Feb 232014

Greetings once more for the exciting third instalment of my crowdsourced reading lists! Today’s list is a bit longer because it includes two of my fields; it simply felt too arbitrary to attempt to decide whether many works I’ve included (particularly those I haven’t read) belonged in the New Media/DH or the Oppositional Media Studies field, so I elected to post them together.

As always, comments, suggestions, and interventions are welcome!


New Media/Digital Humanities and Oppositional Media Studies

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 Posted by on February 23, 2014
Feb 192014

As the period of Mellon Foundation funding for THATCamp nears its March 31st, 2014 end date, it becomes time to set up a community-driven means of managing the overall THATCamp project. I won’t bother you too much yet with my thoughts about what it has meant to me to be the THATCamp Coordinator over the last four years, but I will just say here that it’s been a pleasure and a privilege.

The task of turning THATCamp over to the community is in one sense utterly simple: it’s already a radically decentralized project, and there are plenty of THATCamps I have literally nothing to do with. In another sense, though, it’s hard — maybe the hardest task I’ve yet faced as THATCamp Coordinator. This is something I want very much to do right. I’ve therefore spent quite a bit of time thinking about how to do it, helped by an initial consultation session last October at THATCamp Leadership. I also read Jono Bacon’s The Art of Community, which gives practical advice from the perspective of the Ubuntu development community, and even got a bit of help from @jonobacon himself.

The result of all that study is the below document, a 3-page draft THATCamp Council Charter that describes a system of elections and governance. And now here comes the begging: please comment on the charter by March 10, 2014. You can use the regular blog comment box here titled “Leave a reply” to let us know if the system herein described looks good to you. (Don’t forget to scroll.) I’m particularly interested in how to ensure a diverse Council: I had thought about instituting quotas of some kind dealing with race, gender, country, rank, and so on, but frankly the math got too complex too quickly because of all the variables that could attach to any of the seven members: I wouldn’t want a Council with six white male American tenured professors and one black female Belgian grad student. We might want slightly more specific guidelines than those I’ve outlined here, though. My ears are open.

Feb 092014


Happy Saturday everyone! Want to celebrate with materialism? I thought so!

The plan here is the same as last week. I've posted a list below with what I have read in the field(s) of materialism, what I might read, and what I will definitely read. Let me know what you think! Am I missing something brilliant? Do you want to chat about something I've already read?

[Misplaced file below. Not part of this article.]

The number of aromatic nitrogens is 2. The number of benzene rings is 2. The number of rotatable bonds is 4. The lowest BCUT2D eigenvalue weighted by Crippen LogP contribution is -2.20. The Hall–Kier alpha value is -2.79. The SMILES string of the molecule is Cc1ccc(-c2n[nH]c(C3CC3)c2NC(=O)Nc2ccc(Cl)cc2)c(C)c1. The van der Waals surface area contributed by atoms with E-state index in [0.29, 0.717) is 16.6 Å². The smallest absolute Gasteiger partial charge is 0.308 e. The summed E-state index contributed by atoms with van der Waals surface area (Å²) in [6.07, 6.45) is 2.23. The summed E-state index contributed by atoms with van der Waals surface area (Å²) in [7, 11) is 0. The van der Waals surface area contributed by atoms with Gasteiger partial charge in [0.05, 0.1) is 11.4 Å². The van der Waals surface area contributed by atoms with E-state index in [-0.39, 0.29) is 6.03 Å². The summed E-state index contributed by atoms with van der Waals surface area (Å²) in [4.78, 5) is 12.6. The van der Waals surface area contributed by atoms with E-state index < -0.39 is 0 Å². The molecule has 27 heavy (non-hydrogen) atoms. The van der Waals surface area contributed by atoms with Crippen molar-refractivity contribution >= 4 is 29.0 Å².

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 Posted by on February 9, 2014
Feb 032014

Hey everyone,

Thanks for bearing with me last week as I began to work on my Statement of Research Plan. There’s still a fair amount of work to go on that, but hopefully it gave you a better idea of what I’m working on and how I’m currently thinking about the project. It also gave me a lot to think about in terms of how to 'translate' my written work into the blog format. (If you didn’t get a chance to check it out but want to, here’s the link to part one.)

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 Posted by on February 3, 2014
Dec 092013

Ostrakon from Bu Njem

A few volunteers have started gathering for an interesting project, and it occurs to me that others may like to join us. This might be especially appropriate to someone with excellent Latin, a love for the subject, but no current involvement with the classics, and some spare time on their hands. A retired Latin teacher might fit the bill, or someone who completed an advanced classics degree some years ago, but now works in an unrelated field and misses working with ancient texts. Current students and scholars are also more than welcome to participate.

The Papyri.info site includes some 52,000 transcribed texts, of which about 2,000 in Latin, very few translated into English or any other modern language. The collaborative editing tool SoSOL (deployed at papyri.info/editor) allows users to add to or improve existing editions of papyrological texts, for example by adding new translations.

If you think you might like to take part in this exercise, take a look for instance at O. Bu Njem, a corpus of 150 ostraka from the Roman military base at Golas in Libya. The Latin texts (often fragmentary) are already transcribed; do you think you could produce an English translation of a few of these texts, which will be credited to you? Would you like a brief introduction to the SoSOL interface to enable you to add the translations yourself (pending approval by the editorial board)?